This award will fund a two-day satellite workshop to the Next Einstein Forum (NEF) in Dakar, Senegal. The workshop will be held on March 6-7, 2016, and will focus on US-African collaborative research on infectious disease modeling for informing public health preparedness. The recent Ebola outbreak in West Africa was a reminder that the world is ill-prepared for a severe disease epidemic or any similar global sustained public emergency. The risk of future global severe infectious disease outbreaks in an increasingly connected world is greater than ever. The workshop will explore how mathematical models can be used to understand and forecast disease transmission dynamics and to evaluate the effect of different interventions and changing on-the-ground conditions on epidemiological outcomes. The workshop will concentrate on the responses to the recent Ebola outbreak, while gaining insight from responses to HIV/AIDS and other epidemics within individual countries. To enhance local engagement, a mini-symposium at the University Cheikh anta Diop of Dakar is also planned.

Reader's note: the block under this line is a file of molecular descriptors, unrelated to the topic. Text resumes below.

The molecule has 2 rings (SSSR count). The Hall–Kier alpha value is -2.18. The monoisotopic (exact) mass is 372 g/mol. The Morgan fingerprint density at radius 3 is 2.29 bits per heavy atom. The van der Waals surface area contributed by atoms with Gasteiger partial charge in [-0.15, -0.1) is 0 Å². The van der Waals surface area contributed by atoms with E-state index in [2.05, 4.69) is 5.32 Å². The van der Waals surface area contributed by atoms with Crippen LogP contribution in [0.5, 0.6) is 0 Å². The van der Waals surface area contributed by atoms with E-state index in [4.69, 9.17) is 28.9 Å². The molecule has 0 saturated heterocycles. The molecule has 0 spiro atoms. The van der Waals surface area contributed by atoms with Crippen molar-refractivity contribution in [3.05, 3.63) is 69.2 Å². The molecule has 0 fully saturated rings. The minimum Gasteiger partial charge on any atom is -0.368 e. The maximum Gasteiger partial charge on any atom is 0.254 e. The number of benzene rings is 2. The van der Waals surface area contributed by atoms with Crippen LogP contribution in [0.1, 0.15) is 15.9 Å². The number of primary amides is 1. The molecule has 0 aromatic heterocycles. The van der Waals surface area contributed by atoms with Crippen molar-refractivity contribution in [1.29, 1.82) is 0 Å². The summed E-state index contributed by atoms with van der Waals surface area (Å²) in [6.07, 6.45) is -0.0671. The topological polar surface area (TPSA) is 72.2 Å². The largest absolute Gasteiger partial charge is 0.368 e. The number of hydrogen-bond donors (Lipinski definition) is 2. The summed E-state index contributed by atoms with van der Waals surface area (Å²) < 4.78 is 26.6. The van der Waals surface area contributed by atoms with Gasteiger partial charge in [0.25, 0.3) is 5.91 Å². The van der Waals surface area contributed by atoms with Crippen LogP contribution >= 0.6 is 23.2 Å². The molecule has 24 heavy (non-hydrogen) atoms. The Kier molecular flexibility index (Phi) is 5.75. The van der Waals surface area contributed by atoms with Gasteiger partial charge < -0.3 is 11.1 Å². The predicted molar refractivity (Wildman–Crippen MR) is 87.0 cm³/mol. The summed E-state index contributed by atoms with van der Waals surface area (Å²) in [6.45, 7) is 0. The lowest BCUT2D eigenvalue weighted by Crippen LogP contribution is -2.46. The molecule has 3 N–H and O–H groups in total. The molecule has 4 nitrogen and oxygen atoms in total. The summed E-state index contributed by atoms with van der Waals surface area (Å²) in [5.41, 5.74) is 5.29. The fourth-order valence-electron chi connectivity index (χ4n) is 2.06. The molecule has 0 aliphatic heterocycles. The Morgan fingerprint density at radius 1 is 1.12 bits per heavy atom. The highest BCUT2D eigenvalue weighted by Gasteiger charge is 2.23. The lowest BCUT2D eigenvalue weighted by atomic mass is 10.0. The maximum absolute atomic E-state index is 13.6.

Though modelers have analyzed ongoing epidemics before, such as the 2003 SARS and 2009 Swine Flu epidemics, their response to the recent Ebola outbreak enabled by online availability of epidemiological data, from WHO and health ministries of the most affected countries, was unprecedented in magnitude. Lessons learned from this outbreak will be fundamental for improving the application for epidemiological modeling during outbreak of emerging and re-emerging infectious diseases, engaging public awareness on the importance of epidemiological modeling, and improving interaction between public health authorities and modelers to the end of using mathematical/computational models to inform preparedness strategies to mitigate future epidemics. The satellite workshop and mini-symposium will catalyze collaborations among modelers and policy makers in the US and Africa. Bringing together scientists from Africa and the US should lead them to be better prepared to collaborate on the intertwined problems posed for our societies by the threats of disease. Not only will this enable US researchers to gain better understanding of routes of disease transmission and effects of government policies in Africa, it will also expose them to the modeling efforts in Africa and provide contacts for data and interpretation. Such collaboration will open doors for US researchers to learn of problems that are uniquely African, such as how best to optimize limited resources to contain the spread of a disease in specific African populations.
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